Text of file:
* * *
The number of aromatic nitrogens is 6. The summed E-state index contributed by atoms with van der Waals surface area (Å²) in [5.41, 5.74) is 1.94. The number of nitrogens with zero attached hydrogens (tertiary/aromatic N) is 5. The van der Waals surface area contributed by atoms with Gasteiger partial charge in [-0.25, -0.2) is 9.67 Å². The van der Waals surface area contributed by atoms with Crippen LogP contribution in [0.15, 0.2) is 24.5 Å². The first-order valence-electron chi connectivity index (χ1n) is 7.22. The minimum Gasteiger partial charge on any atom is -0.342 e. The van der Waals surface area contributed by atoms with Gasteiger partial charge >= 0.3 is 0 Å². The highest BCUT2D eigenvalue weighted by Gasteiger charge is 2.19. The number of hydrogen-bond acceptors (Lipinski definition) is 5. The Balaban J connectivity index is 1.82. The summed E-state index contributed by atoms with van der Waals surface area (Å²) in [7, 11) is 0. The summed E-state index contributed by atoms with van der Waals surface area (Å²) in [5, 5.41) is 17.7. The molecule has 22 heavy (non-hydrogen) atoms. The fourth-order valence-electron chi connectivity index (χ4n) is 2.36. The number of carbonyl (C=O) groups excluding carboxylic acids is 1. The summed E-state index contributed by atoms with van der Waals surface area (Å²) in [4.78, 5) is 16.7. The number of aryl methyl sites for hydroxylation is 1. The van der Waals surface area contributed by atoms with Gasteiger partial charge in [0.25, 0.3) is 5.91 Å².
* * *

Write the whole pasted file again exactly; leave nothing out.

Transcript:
The number of aromatic nitrogens is 6. The summed E-state index contributed by atoms with van der Waals surface area (Å²) in [5.41, 5.74) is 1.94. The number of nitrogens with zero attached hydrogens (tertiary/aromatic N) is 5. The van der Waals surface area contributed by atoms with Gasteiger partial charge in [-0.25, -0.2) is 9.67 Å². The van der Waals surface area contributed by atoms with Crippen LogP contribution in [0.15, 0.2) is 24.5 Å². The first-order valence-electron chi connectivity index (χ1n) is 7.22. The minimum Gasteiger partial charge on any atom is -0.342 e. The van der Waals surface area contributed by atoms with Gasteiger partial charge >= 0.3 is 0 Å². The highest BCUT2D eigenvalue weighted by Gasteiger charge is 2.19. The number of hydrogen-bond acceptors (Lipinski definition) is 5. The Balaban J connectivity index is 1.82. The summed E-state index contributed by atoms with van der Waals surface area (Å²) in [7, 11) is 0. The summed E-state index contributed by atoms with van der Waals surface area (Å²) in [5, 5.41) is 17.7. The molecule has 22 heavy (non-hydrogen) atoms. The fourth-order valence-electron chi connectivity index (χ4n) is 2.36. The number of carbonyl (C=O) groups excluding carboxylic acids is 1. The summed E-state index contributed by atoms with van der Waals surface area (Å²) in [4.78, 5) is 16.7. The number of aryl methyl sites for hydroxylation is 1. The van der Waals surface area contributed by atoms with Gasteiger partial charge in [0.25, 0.3) is 5.91 Å².